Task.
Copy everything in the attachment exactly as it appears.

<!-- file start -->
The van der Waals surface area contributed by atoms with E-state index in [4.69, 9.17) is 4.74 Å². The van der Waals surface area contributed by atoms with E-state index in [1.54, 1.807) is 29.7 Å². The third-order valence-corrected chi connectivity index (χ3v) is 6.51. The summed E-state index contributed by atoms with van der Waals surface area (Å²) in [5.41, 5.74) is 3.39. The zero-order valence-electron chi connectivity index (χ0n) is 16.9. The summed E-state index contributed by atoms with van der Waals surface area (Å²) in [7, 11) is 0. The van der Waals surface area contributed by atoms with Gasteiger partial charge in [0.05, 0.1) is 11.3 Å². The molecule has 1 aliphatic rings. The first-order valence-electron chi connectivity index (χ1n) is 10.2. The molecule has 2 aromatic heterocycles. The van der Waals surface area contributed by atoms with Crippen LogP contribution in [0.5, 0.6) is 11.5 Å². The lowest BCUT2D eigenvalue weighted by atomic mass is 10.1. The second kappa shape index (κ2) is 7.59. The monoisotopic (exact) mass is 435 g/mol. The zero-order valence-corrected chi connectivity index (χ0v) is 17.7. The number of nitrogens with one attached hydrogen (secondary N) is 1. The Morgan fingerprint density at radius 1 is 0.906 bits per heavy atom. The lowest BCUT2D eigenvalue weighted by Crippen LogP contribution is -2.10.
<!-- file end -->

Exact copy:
The van der Waals surface area contributed by atoms with E-state index in [4.69, 9.17) is 4.74 Å². The van der Waals surface area contributed by atoms with E-state index in [1.54, 1.807) is 29.7 Å². The third-order valence-corrected chi connectivity index (χ3v) is 6.51. The summed E-state index contributed by atoms with van der Waals surface area (Å²) in [5.41, 5.74) is 3.39. The zero-order valence-electron chi connectivity index (χ0n) is 16.9. The summed E-state index contributed by atoms with van der Waals surface area (Å²) in [7, 11) is 0. The van der Waals surface area contributed by atoms with Gasteiger partial charge in [0.05, 0.1) is 11.3 Å². The molecule has 1 aliphatic rings. The first-order valence-electron chi connectivity index (χ1n) is 10.2. The molecule has 2 aromatic heterocycles. The van der Waals surface area contributed by atoms with Crippen LogP contribution in [0.5, 0.6) is 11.5 Å². The lowest BCUT2D eigenvalue weighted by atomic mass is 10.1. The second kappa shape index (κ2) is 7.59. The monoisotopic (exact) mass is 435 g/mol. The zero-order valence-corrected chi connectivity index (χ0v) is 17.7. The number of nitrogens with one attached hydrogen (secondary N) is 1. The Morgan fingerprint density at radius 1 is 0.906 bits per heavy atom. The lowest BCUT2D eigenvalue weighted by Crippen LogP contribution is -2.10.